November 26, 2011
image by Oriol Rigat, Barcelona, Spain
In many lands there are traditional tales of the origin of the Moon - often it was banished to the night sky after losing a battle with the Sun. But here Oriol has captured the true story. The infant Moon has just been released by the hatchery, and nearby radars track its movement toward orbit. Because the hatchery is in Spain and the slim Moon moves westward over the ocean it is fully in orbit by the time it becomes visible in the Americas and no one has suspected its terrestrial origin. Over the next two weeks it grows until it dominates the night sky. But deterioration is already at work. Age spots develop progressively on its surface until they darken nearly 30% after two weeks. As they metastasize they start on the eastern limb and progressively consume the aging Moon until nothing is left. As it grows smaller, as if ashamed, it becomes less conveniently observable as it withers away. When it finally dissolves into nothingness another hatchling Moon has nearly finished its 28 day gestation period and after a dark night or so of mourning the cycle repeats. Rarely the hatchery releases a Moon early so that two full Moons occur in 30 days, but that only happens once in a blue moon.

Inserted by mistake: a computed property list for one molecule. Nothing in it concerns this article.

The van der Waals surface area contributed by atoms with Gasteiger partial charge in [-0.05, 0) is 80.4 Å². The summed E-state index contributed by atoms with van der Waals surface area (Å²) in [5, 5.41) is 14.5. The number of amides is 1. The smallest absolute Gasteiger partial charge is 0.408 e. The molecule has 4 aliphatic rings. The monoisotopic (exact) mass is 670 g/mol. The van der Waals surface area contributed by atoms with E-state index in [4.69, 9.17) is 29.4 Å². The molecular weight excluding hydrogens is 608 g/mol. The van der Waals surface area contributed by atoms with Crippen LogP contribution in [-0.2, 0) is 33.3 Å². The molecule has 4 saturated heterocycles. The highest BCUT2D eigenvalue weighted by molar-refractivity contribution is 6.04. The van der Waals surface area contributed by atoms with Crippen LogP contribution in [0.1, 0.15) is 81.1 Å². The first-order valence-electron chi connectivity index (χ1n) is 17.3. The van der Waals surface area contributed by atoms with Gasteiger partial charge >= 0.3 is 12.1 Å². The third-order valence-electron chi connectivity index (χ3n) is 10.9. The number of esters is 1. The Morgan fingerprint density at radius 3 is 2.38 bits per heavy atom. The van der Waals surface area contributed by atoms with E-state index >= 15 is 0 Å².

2011.11.24 a les 06:20 UT. Canon 50D 300mm iso100 f8 0,5s
Oriol's astro astro and pix of day websites.
Yesterday's LPOD: Casual Discoveries
Tomorrow's LPOD: Google Moon